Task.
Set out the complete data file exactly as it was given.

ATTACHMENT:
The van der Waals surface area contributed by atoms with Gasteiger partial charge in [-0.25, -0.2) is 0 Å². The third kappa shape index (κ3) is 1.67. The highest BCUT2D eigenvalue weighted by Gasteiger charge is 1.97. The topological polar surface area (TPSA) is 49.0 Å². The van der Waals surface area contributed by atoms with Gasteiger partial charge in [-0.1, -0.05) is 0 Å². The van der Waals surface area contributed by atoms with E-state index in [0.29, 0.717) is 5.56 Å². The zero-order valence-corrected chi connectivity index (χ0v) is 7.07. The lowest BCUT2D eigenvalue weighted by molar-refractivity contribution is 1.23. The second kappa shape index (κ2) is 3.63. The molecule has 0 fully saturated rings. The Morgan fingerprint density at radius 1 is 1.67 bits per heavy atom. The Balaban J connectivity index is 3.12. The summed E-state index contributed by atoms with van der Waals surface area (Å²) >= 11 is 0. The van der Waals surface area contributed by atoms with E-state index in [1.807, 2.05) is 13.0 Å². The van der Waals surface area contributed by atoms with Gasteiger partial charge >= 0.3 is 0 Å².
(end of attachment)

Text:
The van der Waals surface area contributed by atoms with Gasteiger partial charge in [-0.25, -0.2) is 0 Å². The third kappa shape index (κ3) is 1.67. The highest BCUT2D eigenvalue weighted by Gasteiger charge is 1.97. The topological polar surface area (TPSA) is 49.0 Å². The van der Waals surface area contributed by atoms with Gasteiger partial charge in [-0.1, -0.05) is 0 Å². The van der Waals surface area contributed by atoms with E-state index in [0.29, 0.717) is 5.56 Å². The zero-order valence-corrected chi connectivity index (χ0v) is 7.07. The lowest BCUT2D eigenvalue weighted by molar-refractivity contribution is 1.23. The second kappa shape index (κ2) is 3.63. The molecule has 0 fully saturated rings. The Morgan fingerprint density at radius 1 is 1.67 bits per heavy atom. The Balaban J connectivity index is 3.12. The summed E-state index contributed by atoms with van der Waals surface area (Å²) >= 11 is 0. The van der Waals surface area contributed by atoms with E-state index in [1.807, 2.05) is 13.0 Å². The van der Waals surface area contributed by atoms with Gasteiger partial charge >= 0.3 is 0 Å².